Despite the various studies that seem to suggest improved outcomes in patients receiving TIVA, it is important to note that there is a limited amount of prospective evidence, whilst the only RCT conducted suggests no benefit in post-operative outcomes with TIVA [77]. Furthermore, other retrospective studies have also reported no benefit in overall survival in patients receiving intravenous anesthesia for breast [78,82,83], lung [84], and colorectal surgery [78].
With regards to regional anesthesia, early, predominantly retrospective studies suggest that the use of regional anesthesia is associated with an improvement in overall and disease-free survival for colorectal, prostate, breast, ovarian, and head and neck malignancies [8588]. Furthermore, a randomized trial of 177 patients with colorectal cancer demonstrated a benefit associated with epidural analgesia, but this was limited to 1–5 years post-operatively [89]. A randomized study of 132 patients with cancer of abdominal organs treated with abdominal surgery receiving epidural analgesia showed a non-statistically significant improvement in recurrence-free survival, although the study was clinically underpowered [90]. Although the precise reasons for this benefit remain to be elucidated, it has been postulated it may be due to the avoidance of opioids, which have previously been shown to potentiate tumor cell survival and angiogenesis [7,91].
Despite this, post-hoc analyses of previous clinical studies, as well as randomized trials, suggest that there is limited benefit associated with regional anesthesia in the context of oncological surgery. Reanalysis of the MASTER trial is the first and largest post-hoc analysis of nearly 500 patients who had abdominal malignancy who were randomized to general anesthesia or epidural anesthesia. The study demonstrated no significant impact of epidural anesthesia on the recurrence of cancer [92]. Additionally a recent large multi-country randomized controlled trial investigating the impact of regional anesthesia-analgesia (paravertebral blocks and propofol) or general anesthesia (sevoflurane) and opioid analgesia on local or metastatic breast cancer recurrence in 2,132 women found no difference between the two groups (HR for regional anesthesia: 0.97, 95% CI: 0.74, 1.28; P = 0.84) [77].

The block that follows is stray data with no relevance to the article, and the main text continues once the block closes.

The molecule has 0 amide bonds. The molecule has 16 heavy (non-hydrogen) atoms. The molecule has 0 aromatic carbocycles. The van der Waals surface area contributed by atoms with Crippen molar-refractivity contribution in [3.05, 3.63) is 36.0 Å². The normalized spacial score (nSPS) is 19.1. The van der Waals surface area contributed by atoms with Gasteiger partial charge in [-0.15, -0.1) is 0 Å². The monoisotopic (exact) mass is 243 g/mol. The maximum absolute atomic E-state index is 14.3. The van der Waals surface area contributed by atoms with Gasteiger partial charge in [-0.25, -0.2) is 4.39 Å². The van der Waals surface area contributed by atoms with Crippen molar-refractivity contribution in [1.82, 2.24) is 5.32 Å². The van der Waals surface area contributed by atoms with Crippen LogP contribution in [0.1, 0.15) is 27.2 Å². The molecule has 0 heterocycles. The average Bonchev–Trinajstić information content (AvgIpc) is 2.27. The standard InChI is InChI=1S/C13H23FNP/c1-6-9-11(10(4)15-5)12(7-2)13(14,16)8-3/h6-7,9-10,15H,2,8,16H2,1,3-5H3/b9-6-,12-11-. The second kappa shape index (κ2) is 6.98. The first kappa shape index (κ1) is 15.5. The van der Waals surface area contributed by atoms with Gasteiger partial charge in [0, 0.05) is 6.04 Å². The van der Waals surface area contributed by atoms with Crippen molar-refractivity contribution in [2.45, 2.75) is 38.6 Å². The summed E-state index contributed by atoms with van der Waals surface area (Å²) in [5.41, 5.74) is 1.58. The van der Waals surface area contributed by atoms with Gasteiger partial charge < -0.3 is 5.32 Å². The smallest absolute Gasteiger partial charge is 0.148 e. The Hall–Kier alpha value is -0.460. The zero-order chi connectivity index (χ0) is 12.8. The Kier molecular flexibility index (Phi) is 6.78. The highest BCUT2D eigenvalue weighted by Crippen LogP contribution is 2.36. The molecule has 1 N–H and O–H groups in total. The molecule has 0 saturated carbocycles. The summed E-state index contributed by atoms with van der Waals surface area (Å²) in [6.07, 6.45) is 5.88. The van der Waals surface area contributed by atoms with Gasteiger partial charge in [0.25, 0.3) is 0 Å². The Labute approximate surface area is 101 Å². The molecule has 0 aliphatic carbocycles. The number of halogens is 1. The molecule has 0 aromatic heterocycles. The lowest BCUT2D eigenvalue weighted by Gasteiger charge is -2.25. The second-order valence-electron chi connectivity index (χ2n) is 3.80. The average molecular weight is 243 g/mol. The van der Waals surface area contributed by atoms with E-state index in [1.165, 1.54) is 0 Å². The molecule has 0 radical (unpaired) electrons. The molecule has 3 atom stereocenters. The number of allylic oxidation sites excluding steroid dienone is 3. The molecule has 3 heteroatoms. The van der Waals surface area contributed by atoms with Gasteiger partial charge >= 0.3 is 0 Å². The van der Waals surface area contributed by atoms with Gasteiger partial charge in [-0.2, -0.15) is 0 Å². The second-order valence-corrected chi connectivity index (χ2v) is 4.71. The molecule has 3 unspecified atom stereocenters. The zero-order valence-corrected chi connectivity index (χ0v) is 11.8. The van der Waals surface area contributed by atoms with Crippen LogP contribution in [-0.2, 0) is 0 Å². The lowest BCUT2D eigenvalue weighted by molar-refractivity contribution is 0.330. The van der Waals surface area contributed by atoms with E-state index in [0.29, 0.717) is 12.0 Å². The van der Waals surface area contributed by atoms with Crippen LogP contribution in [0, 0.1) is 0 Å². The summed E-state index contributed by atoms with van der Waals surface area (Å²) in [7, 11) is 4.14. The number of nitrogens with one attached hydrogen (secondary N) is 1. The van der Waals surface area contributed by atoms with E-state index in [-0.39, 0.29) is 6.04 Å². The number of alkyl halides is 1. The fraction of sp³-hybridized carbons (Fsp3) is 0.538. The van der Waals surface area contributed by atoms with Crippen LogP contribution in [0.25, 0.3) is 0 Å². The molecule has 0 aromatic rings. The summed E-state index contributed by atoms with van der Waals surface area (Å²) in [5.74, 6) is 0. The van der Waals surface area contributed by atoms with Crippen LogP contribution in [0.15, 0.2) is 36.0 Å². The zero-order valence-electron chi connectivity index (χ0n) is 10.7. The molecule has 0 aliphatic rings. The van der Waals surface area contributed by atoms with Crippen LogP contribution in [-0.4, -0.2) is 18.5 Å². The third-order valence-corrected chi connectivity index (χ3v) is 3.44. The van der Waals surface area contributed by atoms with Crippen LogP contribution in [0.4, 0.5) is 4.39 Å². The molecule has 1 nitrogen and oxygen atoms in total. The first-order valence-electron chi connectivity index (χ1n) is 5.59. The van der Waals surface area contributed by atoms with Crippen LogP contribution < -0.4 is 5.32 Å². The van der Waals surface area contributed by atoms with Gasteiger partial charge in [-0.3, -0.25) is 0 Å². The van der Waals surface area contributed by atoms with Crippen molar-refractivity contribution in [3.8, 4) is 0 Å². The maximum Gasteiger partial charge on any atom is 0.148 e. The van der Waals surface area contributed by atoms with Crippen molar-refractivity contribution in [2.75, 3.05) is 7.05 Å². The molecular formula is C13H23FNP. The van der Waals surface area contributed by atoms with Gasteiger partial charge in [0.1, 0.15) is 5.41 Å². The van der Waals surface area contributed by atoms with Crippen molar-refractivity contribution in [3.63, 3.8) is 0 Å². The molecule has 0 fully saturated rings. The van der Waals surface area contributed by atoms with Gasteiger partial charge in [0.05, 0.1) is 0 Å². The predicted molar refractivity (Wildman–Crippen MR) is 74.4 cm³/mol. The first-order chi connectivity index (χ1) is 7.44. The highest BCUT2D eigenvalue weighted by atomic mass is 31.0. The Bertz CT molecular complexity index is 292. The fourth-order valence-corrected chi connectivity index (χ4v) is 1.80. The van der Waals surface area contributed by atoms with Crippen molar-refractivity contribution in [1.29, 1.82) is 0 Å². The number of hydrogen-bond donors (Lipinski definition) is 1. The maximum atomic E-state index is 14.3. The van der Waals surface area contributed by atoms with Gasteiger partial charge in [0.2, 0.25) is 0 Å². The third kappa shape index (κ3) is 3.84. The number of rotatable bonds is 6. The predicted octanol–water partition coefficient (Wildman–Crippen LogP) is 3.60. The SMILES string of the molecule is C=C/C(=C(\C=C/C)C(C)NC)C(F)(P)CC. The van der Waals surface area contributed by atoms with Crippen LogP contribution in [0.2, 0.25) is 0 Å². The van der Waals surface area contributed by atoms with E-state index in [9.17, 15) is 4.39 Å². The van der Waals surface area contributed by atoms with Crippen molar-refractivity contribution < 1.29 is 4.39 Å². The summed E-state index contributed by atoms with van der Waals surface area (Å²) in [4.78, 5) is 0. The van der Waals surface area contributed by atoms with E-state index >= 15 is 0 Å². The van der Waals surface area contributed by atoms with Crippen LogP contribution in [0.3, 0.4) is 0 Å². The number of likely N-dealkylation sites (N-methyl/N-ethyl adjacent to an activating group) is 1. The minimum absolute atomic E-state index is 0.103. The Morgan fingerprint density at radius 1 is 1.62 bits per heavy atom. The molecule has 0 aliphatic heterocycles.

In conclusion, studies investigating the relationship between regional anesthesia, cancer recurrence, and overall survival have yielded mixed results, with many studies suggesting no benefit [85,86]. The results of clinical studies investigating propofol-based TIVA versus inhalational anesthesia are summarized in Table 2. However, the heterogeneous, non-randomized, retrospective natures of the majority of these studies are key limiting factors.

Ongoing clinical trials

As discussed previously, evidence regarding the effects of various anesthetic techniques on surgical outcomes in patients with cancer is almost exclusively from observational, retrospective studies. The single RCT that has been conducted suggests regional anesthesia is unlikely to impact recurrence after breast cancer surgery; other tumor types may show a difference based on anesthetic technique [77]. Furthermore, an interesting new pre-clinical development suggests that peri-operative systemically administered lidocaine decreases pulmonary metastases when combined with inhalational anesthesia, thus potentially heralding a new avenue for clinical trial development [93].
There are a several large, randomized controlled trials investigating the effect of inhalational anesthetic agents vs. propofol on cancer recurrence following surgery. Results from these trials are eagerly awaited and will be highly informative in providing high quality evidence to answer and provide greater certainty as to the impact of anesthetic choice on cancer recurrence (NCT01975064 [94], NCT02660411 [95], NCT03034096 [96], ACTRN12617001065381 [97], NCT02660411 [98]).

Implications and conclusions